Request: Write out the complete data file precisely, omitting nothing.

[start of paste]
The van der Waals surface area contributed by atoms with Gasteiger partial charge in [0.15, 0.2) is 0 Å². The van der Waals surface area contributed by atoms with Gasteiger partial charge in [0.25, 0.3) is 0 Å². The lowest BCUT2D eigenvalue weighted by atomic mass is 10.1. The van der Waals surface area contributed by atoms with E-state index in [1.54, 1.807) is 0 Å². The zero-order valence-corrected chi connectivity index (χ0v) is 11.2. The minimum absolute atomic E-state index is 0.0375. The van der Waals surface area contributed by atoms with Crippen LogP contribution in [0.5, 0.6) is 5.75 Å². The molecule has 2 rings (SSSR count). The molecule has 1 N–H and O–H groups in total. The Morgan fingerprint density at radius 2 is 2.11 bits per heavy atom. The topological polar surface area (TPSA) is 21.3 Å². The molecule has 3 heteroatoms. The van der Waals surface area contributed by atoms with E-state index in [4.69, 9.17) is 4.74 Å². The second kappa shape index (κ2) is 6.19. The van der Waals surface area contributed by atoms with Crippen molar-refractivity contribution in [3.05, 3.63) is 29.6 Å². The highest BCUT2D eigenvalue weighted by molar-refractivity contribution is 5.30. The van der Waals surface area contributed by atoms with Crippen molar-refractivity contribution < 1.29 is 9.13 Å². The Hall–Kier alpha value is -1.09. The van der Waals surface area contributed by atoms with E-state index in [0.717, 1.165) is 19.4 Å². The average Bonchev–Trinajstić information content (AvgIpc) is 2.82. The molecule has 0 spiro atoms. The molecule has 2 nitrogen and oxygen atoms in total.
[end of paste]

The van der Waals surface area contributed by atoms with Gasteiger partial charge in [0.15, 0.2) is 0 Å². The van der Waals surface area contributed by atoms with Gasteiger partial charge in [0.25, 0.3) is 0 Å². The lowest BCUT2D eigenvalue weighted by atomic mass is 10.1. The van der Waals surface area contributed by atoms with E-state index in [1.54, 1.807) is 0 Å². The zero-order valence-corrected chi connectivity index (χ0v) is 11.2. The minimum absolute atomic E-state index is 0.0375. The van der Waals surface area contributed by atoms with Crippen LogP contribution in [0.5, 0.6) is 5.75 Å². The molecule has 2 rings (SSSR count). The molecule has 1 N–H and O–H groups in total. The Morgan fingerprint density at radius 2 is 2.11 bits per heavy atom. The topological polar surface area (TPSA) is 21.3 Å². The molecule has 3 heteroatoms. The van der Waals surface area contributed by atoms with E-state index in [4.69, 9.17) is 4.74 Å². The second kappa shape index (κ2) is 6.19. The van der Waals surface area contributed by atoms with Crippen molar-refractivity contribution in [3.05, 3.63) is 29.6 Å². The highest BCUT2D eigenvalue weighted by molar-refractivity contribution is 5.30. The van der Waals surface area contributed by atoms with Crippen molar-refractivity contribution < 1.29 is 9.13 Å². The Hall–Kier alpha value is -1.09. The van der Waals surface area contributed by atoms with E-state index in [0.717, 1.165) is 19.4 Å². The average Bonchev–Trinajstić information content (AvgIpc) is 2.82. The molecule has 0 spiro atoms. The molecule has 2 nitrogen and oxygen atoms in total.